Both images imply the word “suppose.” For example, suppose that in a storm you lost power and someone lit a hurricane lantern and then put it in a closet and closed the door. That would be foolish.

Suppose salt could lose its flavor. For example, if someone puts salt and sugar in the same container, the salt, for all practical purposes, would lose its taste. That would be a foolish thing to do. Both salt and sugar would become useless.

St. Paul says a strange thing, too, namely that he prefers foolishness to wisdom. Three times in today’s second reading he insists that he does not rely on wisdom in his preaching. In the previous chapter of 1 Corinthians he writes: “Has not God made the wisdom of the world foolish?” and “The foolishness of God is wiser than human wisdom.” Remember that Paul preached the Gospel in a predominantly Greek culture, where wisdom (philosophy) was held in especially high esteem. In his Letter to the Romans he writes: “While claiming to be wise, they (the Greeks) became fools and exchanged the glory of the immortal God for the likeness of an image of mortal man or of birds or of four-legged animals or of snakes.”

The Greek word Paul uses for foolish is “moros,” which came into the English language eventually as the now politically incorrect word “moron.”

It’s a funny thing. Jesus uses the same word as Paul, “foolish,” in this Gospel. Where? About the salt! The same Greek word meaning foolish about persons meant “tasteless” in the context of food. “Insipid” might work for both, in the sense of boring, the opposite of exciting.

The reading from Isaiah directs us to the other image: letting our light shine. Twice he says if we devote ourselves to the cause of a just society, then our light will shine. One of the most brilliant shining examples in our lifetime was Blessed Mother Teresa of Calcutta.

Both images, salt and light, make me think of first fervor. We get excited about someone or something and we think: it will always be this way. It isn’t necessarily so. Most of 1 Corinthians addresses this issue in one way or another. Remember also the Parable of the Sower, where the seed that fell on shallow, rocky soil, sprang up quickly and then dried up.

February 1, 2014

Homily for the Feast of the Presentation of the Lord, 2014, Year A

Fr. René J. Butler, M.S.
Director, La Salette Shrine
Enfield, NH


Every couple of years I like to read my One Year Bible. This is one of those years. Just this past Friday, I read the following in Exodus 13: “Consecrate to me every firstborn.” Every firstborn animal had to be sacrificed to God. A donkey could be “ransomed” with a sheep; and “Every human firstborn of your sons you must ransom.” Remember that Moses was leading God’s people to Canaan, a land where child sacrifice was not unheard of. God was stating emphatically: DON’T DO THAT!

The “purification” mentioned in the beginning of today’s Gospel refers to the period after childbirth when a woman could not even enter the temple, not because she was in any way “dirty,” but because she had incurred ritual “uncleanness” due to loss of blood. After that time, she would offer a lamb and a turtledove or pigeon; or, if she couldn’t afford a lamb, two turtledoves or pigeons.

These are two different rites in the Old Testament, but by the time of Jesus they seem to have been combined into one.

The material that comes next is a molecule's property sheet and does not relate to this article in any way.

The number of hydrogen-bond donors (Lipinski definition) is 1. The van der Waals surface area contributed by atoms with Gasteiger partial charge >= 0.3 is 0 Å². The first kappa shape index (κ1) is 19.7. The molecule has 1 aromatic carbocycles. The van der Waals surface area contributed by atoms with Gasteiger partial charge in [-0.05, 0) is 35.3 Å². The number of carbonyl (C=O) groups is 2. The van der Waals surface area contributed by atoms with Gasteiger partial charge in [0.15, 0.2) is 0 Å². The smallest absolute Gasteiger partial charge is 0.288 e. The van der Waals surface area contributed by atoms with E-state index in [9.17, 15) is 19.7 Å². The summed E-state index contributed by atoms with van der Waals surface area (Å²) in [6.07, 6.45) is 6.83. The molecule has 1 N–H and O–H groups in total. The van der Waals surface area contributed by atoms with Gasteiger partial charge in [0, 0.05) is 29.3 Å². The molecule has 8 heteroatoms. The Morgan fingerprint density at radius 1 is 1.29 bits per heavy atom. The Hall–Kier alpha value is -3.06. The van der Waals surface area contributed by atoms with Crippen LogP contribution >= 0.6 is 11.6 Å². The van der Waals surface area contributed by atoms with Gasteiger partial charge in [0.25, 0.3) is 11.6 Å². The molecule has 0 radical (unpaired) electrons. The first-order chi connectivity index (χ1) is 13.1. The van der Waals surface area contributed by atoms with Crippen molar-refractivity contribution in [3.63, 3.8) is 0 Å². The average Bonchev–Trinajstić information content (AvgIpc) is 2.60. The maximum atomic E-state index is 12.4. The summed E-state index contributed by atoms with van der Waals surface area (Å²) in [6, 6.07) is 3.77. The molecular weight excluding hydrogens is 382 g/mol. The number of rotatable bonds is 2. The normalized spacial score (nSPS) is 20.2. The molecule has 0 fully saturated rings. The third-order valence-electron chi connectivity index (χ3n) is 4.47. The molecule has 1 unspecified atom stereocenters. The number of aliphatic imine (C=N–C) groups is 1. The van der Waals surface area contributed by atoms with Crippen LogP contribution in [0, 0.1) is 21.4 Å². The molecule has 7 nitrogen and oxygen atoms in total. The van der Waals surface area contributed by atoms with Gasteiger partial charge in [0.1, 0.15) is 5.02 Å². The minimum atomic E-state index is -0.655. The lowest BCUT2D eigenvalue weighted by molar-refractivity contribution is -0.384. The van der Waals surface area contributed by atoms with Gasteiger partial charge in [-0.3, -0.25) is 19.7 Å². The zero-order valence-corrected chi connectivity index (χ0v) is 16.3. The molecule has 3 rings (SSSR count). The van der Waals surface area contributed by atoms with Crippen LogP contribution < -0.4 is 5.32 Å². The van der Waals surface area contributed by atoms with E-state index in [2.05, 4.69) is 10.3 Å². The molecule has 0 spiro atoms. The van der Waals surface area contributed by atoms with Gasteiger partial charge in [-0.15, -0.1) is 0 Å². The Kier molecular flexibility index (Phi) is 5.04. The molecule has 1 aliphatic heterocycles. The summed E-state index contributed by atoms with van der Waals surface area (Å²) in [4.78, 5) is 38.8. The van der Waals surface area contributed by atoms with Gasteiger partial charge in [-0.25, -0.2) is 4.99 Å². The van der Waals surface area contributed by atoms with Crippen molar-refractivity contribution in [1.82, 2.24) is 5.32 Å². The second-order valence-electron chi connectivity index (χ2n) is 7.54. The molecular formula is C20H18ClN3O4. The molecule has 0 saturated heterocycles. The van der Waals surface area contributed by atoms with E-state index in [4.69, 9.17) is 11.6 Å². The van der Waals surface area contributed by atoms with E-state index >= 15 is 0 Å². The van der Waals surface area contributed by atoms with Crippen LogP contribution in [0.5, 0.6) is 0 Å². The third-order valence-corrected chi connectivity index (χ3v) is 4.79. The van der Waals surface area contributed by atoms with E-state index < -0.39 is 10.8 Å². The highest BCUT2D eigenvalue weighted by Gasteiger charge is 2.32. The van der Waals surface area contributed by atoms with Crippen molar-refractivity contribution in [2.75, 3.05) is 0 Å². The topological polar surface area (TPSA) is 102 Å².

There are two surprises here, ironies if you will, that are easy to miss. First, Mary, who was full of grace, never tainted by any sin, not even original sin, had to be purified, to go through a ritual of purification. Secondly, Jesus, who came to ransom us, first had to be ransomed himself! The Redeemer had to be redeemed—bought and paid for, so to speak.

Today’s reading from the Letter to the Hebrews makes it clear that our ransom was paid by Christ, “that through death he might destroy the one who has the power of death, that is, the Devil, and free those who through fear of death had been subject to slavery all their life... to expiate the sins of the people.”

The consequences in our life of faith are obvious.

First, we need to recognize our need of redemption. The first two of the Twelve Steps of AA offer a good example: acknowledging our “powerlessness;” and “a power greater than ourselves.”

Then, we need to recognize the gift of redemption. The word “amazing” is overworked today, but this is truly the gift we sing of as “Amazing Grace.”

So far so good. But wait! There’s more! Only, we won’t like it. We need to accept purification. This is a sometimes painful process (which is perhaps one of the reasons why people do not avail themselves of the Sacrament of Reconciliation) Confession or otherwise). It can be a trial by fire, as in the removal of impurities from gold. In this context there is an interesting passage in 1 Peter 1, 6-7: “In this [promise of salvation] you rejoice, although now for a little while you may have to suffer through various trials, so that the genuineness of your faith, more precious than gold that is perishable even though tested by fire, may prove to be for praise, glory, and honor at the revelation of Jesus Christ.”

Simeon in today’s Gospel gave thanks that he had seen the salvation, the savior. Anna spoke about the child to all who were awaiting the redemption of Jerusalem. Both acknowledged the need and the gift. But Simeon also spoke to Mary about a sword!

When in the Lord’s prayer we say, “Lead us not into temptation,” we are asking not to be put to the test. Yes, it is wise not to count on our own strength. But then again, we don’t have to. As Job says in a very famous text: I know that my Redeemer lives. That’s all the strength we need!